If you ever wondered why faculty in higher education sometimes act like they are stuck in a rut? It may be because they are . . .
Wednesday, April 16, 2008
Where else can you go to school for not less than 23 years (K-12, 4 college, 3 graduate, a minimum of 3 for the doctorate), potentially amassing hundreds of thousands of dollars in debt, only to be paid a little better than an auto mechanic of a police officer (not that the technology revolution hasn't made those jobs more difficult).
See the recent release of Faculty Median Salaries - HigherEdJobs.com: "results of the 2007-08 National Faculty Salary Survey conducted by The College and University Professional Association for Human Resources (CUPA-HR). Figures are based on salary data of more than 211,400 faculty members at public and private institutions nationwide. Salaries were reported by 838 institutions, including 499 private institutions and 339 public institutions."
You'll see that a business professor makes more than an economics professor, and you'll probably wonder why math and nursing professors don't make more than law and engineering professors . . . or maybe you won't. So how do they do it?
From what I've seen, it's either an intense desire to share what they've learned (hopefully by first-hand experience, not just from reading about those from another) or the opportunity to have a relatively steady, full-time position where you only have to work 2/3 of the time. That either allows a bunch of time off for sharing ideas at conferences, traveling the world, or doing something else to make money.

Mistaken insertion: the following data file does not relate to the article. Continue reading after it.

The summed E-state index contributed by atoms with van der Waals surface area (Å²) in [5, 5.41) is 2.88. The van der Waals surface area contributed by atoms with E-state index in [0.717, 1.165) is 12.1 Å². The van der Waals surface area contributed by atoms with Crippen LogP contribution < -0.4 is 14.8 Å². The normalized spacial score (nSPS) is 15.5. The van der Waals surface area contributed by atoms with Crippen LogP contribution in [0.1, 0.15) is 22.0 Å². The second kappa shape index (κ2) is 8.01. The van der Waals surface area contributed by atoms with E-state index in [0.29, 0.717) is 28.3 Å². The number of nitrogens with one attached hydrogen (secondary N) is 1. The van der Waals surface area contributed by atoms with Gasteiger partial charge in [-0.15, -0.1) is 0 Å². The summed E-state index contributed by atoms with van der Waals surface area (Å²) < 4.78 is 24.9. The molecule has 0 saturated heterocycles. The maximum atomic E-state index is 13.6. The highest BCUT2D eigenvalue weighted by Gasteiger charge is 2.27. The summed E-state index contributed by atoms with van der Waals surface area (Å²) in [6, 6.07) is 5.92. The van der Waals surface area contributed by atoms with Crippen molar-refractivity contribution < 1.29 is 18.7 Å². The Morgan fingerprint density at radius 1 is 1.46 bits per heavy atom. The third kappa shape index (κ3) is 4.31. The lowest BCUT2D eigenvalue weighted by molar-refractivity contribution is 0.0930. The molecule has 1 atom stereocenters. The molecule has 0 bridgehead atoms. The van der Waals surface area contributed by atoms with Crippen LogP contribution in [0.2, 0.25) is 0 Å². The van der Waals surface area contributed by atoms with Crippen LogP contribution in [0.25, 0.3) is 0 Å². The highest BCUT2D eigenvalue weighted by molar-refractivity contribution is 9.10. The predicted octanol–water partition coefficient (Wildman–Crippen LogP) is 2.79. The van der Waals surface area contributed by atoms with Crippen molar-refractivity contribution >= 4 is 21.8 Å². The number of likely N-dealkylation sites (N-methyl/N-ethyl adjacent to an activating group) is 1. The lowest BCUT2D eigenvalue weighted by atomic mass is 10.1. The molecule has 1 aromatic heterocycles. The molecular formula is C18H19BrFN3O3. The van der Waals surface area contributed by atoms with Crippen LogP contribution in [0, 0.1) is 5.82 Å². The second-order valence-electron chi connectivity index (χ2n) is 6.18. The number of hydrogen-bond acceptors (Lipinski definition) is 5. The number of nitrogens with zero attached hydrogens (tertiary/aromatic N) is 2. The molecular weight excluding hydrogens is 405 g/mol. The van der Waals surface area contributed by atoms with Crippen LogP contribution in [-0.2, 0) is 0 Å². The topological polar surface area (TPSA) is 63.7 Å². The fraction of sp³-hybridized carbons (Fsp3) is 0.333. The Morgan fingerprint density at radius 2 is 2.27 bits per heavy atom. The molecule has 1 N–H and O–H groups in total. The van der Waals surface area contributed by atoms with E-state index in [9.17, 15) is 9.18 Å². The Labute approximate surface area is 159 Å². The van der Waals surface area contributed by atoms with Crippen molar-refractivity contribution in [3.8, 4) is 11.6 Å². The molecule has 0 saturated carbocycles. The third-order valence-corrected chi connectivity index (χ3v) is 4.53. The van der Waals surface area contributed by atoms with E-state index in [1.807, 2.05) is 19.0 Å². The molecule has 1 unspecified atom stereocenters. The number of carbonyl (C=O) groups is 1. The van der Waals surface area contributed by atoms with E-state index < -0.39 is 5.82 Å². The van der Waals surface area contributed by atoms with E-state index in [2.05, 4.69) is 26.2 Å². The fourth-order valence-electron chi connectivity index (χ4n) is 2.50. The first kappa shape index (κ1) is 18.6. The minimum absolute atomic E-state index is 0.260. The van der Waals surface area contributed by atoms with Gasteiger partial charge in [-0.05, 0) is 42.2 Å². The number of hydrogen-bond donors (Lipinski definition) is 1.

Sometimes plans like the above work, and sometimes they don't, but the potential for feeling like you are in a dead-end job is still there. Many college professors have a variety of classes that they have taught many times to many students. They have the lecture memorized, and if they use multimedia, it's often dated. And then, to top it all off, they get very little thanks from their students, and nothing but committee work and research requirements from the administration.
By the time they figure out that they don't enjoy the work any longer, it's way too late to change career fields (or so it appears), so there appears to be no incentive to learn more or even keep abreast of recent developments. That's when you know you need a break . . . or maybe it's time to retire?
So the next time you see a college professor stuck in a rut, help them get out by giving them a push!
What do you think?